We have a baby fawn in our neighborhood. A three-legged one.
First spotted outside the kitchen window picking her way through the flowers in our garden, she peeked her perfect little head just over the shrubs, fixing her chocolate brown eyes on us. It wasn’t until she began to move that we realized her rear leg was broken. Having endured a broken leg myself, it made my stomach turn just to look at it. But there she was, seemingly unaware of her impaired limb as she made her way from bush to bush, snacking all the while.
We called for help, to no avail. The humane society wouldn't come try and rescue an injured deer on the move. All we could do, they said, was to keep an eye on her.
And so the vigil began. Since that first encounter we’ve watched for her daily appearances, carefully chronicling her well-being. Is she alone? Has the herd rejected her? Does she appear to be in pain, or immobile?
No to all of the above.
It seems that our little three-legged fawn is pretty resilient, which probably shouldn't come as a surprise. Homo sapien and animalia alike, we have a way about us that makes us go on in spite of life's difficulties. And whether those difficulties come in the form of broken limbs, broken families, or broken hearts, we manage to pick ourselves up and get on with the business of living. It’s just what we do.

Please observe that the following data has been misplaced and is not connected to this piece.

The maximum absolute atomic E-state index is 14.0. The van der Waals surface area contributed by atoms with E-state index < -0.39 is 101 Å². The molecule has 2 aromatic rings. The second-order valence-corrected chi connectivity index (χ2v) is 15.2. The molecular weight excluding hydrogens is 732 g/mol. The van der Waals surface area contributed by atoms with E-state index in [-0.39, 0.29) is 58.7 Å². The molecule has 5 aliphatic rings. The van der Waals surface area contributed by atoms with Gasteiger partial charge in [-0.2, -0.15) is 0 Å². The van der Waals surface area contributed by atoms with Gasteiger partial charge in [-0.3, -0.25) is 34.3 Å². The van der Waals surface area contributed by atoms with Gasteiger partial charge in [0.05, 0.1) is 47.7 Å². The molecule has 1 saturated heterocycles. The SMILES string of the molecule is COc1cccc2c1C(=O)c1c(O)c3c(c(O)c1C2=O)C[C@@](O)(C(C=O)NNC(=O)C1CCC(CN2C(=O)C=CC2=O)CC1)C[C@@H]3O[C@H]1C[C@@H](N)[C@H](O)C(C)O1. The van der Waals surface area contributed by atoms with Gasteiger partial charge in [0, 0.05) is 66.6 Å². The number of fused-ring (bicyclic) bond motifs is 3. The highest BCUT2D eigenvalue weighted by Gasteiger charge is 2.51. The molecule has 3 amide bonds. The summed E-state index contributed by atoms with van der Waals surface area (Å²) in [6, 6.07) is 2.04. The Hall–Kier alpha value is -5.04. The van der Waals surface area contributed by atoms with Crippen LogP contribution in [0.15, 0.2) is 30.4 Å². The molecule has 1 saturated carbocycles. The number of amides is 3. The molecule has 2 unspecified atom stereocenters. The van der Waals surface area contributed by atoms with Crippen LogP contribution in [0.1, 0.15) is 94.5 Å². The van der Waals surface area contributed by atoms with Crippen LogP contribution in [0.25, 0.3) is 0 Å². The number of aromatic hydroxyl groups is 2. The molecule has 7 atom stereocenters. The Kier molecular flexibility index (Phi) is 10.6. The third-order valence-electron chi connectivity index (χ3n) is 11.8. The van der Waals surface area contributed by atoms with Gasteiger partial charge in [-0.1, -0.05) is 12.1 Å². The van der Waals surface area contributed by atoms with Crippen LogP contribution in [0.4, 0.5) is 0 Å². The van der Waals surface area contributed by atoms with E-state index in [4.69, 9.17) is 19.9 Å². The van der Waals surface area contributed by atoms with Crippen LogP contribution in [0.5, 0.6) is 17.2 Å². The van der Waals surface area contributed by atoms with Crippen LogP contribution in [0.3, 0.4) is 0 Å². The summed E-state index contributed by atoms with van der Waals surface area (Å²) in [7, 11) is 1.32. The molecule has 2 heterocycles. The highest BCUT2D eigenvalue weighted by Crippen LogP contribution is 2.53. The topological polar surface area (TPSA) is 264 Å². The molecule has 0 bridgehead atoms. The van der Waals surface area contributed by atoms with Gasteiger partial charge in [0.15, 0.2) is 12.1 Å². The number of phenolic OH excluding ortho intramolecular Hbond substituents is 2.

I heard Rachel Naomi Remen tell a story once about her encounter with a small, green leaf growing out the side of a concrete wall on the streets of New York City. She stopped in her tracks to consider the tenacity with which the plant was imbued, given its obvious hostile environs. To her, it exemplified the very nature of life — a will to live. To exist. To push our way into the world and flourish.
We all have that. Just like the leaf and the baby deer, our innermost selves know how to guide us toward that ray of hope and fortification we need to endure.
And though our struggles may at times seem solitary, they are not. Struggling is what we have in common with every other living thing. Maybe just knowing this — that we are not alone in our endeavor to exist — is enough.
Or maybe it is enough to simply know, with gratitude, that we are alive.
All of us.